Rhegmatogenous Retinal Detachment
A rhegmatogenous retinal detachment is caused by a tear or break in the retina. Fluid accumulates under the retina. This separates the retina from the layer beneath, called the retinal pigment epithelium. When the retina becomes separated from the retinal pigment epithelium, you lose a portion or all of your vision in the affected
eye. Because the fluid flows in and out of the break, the detachment can appear to be moving, or waving, and may change size and shape.
We will all experience a separation of the vitreous as we age. This usually occurs between the ages of 50 and 70. This separation is called a vitreous detachment. This natural process usually has very few symptoms, however many persons notice an increase in floaters when this takes place. In some cases, a person may have “sticky” gel
inside the eye. As the vitreous pulls away from the back wall of the eye, it may stick to the retina and cause a tear in the retina. While this process is going on, you might be seeing “flashes” of light in your field of vision. When a tear forms in the retina, the fluid inside the eye starts leaking into the tear.
The fluid pushes the retina off of its base. As the fluid under the retina increases, your vision decreases. This may happen very quickly; in a matter of hours. It can also be something that happens gradually over days or weeks. Not all tears will become a retinal detachment. It is estimated that between 4 and 18% of all persons have a retinal tear or break at some point
in their life, while only 0.3% (1 in 15,000) will have a retinal detachment.
You may notice you do not have as much peripheral vision in the affected eye. You may notice you have a dark area in your vision on top, bottom, or on a side of your vision. This is often described as a veil or curtain affecting your vision. Sometimes this follows an episode of flashing lights, or new floaters (dark spots).
Your vision in that eye will likely be decreased, however it is possible that you may not have any noticeable symptoms if the tear is small and well into the peripheral retina. When the detachment is at the top (superior) portion of the retina, your visual symptoms will be in the lower portion of your visual field. If you have a detachment at the bottom (inferior) portion of the retina, your visual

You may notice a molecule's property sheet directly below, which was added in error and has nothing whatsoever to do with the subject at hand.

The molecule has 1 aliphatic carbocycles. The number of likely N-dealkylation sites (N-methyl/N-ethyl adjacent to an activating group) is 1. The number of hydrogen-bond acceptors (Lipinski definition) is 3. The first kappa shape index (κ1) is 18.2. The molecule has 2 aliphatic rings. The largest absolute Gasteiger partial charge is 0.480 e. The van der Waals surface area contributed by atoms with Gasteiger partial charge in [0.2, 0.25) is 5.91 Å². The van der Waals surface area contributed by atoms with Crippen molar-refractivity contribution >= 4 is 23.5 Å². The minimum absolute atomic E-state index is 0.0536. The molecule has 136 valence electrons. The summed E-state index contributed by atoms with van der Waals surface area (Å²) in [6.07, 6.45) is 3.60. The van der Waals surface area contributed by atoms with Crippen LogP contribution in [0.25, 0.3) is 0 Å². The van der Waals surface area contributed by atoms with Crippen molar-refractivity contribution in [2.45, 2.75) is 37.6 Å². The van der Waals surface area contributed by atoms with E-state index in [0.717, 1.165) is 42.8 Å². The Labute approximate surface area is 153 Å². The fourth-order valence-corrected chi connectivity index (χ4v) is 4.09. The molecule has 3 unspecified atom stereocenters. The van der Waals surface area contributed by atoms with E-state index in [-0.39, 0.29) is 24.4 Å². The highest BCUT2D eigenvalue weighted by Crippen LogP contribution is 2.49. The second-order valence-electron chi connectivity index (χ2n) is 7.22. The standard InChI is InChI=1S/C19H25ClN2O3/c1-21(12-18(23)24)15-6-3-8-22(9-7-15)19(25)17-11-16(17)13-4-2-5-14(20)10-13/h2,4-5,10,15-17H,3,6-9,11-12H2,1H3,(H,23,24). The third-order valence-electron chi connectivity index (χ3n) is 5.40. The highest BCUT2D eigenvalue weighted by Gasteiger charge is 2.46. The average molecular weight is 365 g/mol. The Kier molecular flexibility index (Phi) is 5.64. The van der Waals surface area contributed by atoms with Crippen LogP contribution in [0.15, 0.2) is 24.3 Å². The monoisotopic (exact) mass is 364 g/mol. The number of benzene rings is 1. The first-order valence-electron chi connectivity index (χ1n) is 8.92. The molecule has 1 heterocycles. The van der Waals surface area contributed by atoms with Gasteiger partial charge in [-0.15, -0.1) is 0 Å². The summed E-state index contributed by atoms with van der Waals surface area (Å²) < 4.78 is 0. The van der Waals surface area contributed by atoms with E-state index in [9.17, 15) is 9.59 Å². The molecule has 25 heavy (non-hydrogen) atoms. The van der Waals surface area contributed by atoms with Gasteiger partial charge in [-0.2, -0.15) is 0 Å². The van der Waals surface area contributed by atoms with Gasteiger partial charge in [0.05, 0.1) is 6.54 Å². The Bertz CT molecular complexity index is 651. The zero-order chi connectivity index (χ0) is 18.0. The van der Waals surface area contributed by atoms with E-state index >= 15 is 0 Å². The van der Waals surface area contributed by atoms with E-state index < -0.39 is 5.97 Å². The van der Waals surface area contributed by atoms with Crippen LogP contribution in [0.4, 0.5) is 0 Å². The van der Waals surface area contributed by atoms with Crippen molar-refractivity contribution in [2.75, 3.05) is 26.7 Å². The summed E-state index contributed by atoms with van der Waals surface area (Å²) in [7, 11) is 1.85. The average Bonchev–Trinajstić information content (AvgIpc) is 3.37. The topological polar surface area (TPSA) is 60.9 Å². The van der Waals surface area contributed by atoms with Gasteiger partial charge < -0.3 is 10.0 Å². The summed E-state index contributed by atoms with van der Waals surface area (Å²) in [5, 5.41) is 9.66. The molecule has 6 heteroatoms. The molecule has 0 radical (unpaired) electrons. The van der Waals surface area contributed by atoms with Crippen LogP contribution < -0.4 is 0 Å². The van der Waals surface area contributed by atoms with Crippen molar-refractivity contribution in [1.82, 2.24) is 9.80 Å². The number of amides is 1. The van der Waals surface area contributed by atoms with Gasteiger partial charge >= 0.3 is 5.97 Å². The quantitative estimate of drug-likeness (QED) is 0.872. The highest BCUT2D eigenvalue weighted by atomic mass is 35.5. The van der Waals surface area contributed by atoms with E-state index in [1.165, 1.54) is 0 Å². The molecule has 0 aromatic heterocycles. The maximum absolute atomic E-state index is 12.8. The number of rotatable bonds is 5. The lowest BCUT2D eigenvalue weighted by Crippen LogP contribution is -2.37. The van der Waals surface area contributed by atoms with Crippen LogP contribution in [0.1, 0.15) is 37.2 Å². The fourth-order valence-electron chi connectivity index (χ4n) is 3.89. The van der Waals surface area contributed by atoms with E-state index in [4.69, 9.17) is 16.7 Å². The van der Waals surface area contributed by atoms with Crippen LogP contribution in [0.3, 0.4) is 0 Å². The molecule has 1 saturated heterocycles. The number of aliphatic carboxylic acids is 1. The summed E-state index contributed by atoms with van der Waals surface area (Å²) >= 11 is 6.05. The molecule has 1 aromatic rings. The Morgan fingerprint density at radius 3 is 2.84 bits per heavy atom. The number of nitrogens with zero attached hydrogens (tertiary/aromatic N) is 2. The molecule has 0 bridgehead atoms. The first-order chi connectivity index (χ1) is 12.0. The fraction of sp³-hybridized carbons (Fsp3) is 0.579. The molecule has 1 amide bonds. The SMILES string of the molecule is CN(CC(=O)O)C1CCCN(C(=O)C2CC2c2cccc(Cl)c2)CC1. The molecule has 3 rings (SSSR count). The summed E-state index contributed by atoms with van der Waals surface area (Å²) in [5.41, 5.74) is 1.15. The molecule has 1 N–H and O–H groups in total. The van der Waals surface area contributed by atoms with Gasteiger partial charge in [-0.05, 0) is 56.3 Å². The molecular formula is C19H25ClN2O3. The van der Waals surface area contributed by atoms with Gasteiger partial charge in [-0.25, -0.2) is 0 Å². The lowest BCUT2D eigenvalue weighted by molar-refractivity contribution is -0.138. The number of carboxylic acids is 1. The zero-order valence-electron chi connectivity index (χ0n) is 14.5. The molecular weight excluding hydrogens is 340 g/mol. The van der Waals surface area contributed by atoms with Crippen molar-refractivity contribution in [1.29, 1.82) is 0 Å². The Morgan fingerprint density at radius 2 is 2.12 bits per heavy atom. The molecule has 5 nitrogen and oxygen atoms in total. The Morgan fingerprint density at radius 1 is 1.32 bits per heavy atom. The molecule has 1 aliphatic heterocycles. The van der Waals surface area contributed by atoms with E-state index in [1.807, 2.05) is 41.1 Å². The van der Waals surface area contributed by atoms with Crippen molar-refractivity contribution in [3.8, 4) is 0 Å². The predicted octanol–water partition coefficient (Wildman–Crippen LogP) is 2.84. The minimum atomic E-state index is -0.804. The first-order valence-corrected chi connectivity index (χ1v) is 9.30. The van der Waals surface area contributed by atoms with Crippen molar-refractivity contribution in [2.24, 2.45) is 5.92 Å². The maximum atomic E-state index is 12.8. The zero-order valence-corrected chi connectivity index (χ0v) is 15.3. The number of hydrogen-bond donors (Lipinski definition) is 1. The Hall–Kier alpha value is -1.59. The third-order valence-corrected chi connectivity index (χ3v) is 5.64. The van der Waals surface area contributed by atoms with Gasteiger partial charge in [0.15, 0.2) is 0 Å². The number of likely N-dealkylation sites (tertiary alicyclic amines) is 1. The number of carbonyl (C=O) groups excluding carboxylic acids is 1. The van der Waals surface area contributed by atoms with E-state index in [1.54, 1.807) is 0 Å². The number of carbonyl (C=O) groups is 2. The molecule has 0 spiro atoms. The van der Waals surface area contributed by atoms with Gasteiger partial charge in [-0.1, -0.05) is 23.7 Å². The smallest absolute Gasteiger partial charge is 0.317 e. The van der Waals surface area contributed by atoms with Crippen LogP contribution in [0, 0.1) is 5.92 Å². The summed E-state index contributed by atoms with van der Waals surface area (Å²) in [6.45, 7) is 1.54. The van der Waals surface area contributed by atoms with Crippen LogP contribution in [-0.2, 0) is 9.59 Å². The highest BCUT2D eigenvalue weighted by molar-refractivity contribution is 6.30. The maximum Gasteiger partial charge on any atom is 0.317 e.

symptoms will be in the upper portion of your visual field. Additionally, when the tear is on the temporal side of the retina, your symptoms will be on the inside nasal portion of your vision and when the detachment is on the nasal side of the retina, your symptoms will be in the temporal side of your vision.
The severity level of your symptoms is related to the portion of the retina that is detached. For example, if there is a small area of retina detached at the edge, you would only see a tiny area of peripheral vision impacted, or nothing at all. This would be a macula on detachment, meaning the macula has been spared so far. You would need to cover your good eye to even notice it.
Conversely, if the macula or entire retina becomes detached, you will notice a significant loss of vision in the affected eye. This is a macula off detachment. Even if a retinal detachment is small and unnoticeable at the onset, the area of detachment may enlarge if more fluid seeps underneath the retina.
A retinal detachment is diagnosed during a dilated eye examination. An optometrist, ophthalmologist, or retina surgeon may find the retina detachment, but only a retina surgeon can repair the damage and restore your vision. A retinal detachment is diagnosed during a dilated eye examination. An optometrist, ophthalmologist, or retina
surgeon may find the retina detachment, but only a retina surgeon can repair the damage and restore your vision.
A retinal detachment is usually easily identified unless it is very small. Dr. Patel will do an examination called scleral depression to locate your tear or break. A scleral depression examination allows a view of the farthest edges of the retina, where tears are most commonly found. This exam is performed in a dark room, is mildly uncomfortable, but takes just a few minutes. A small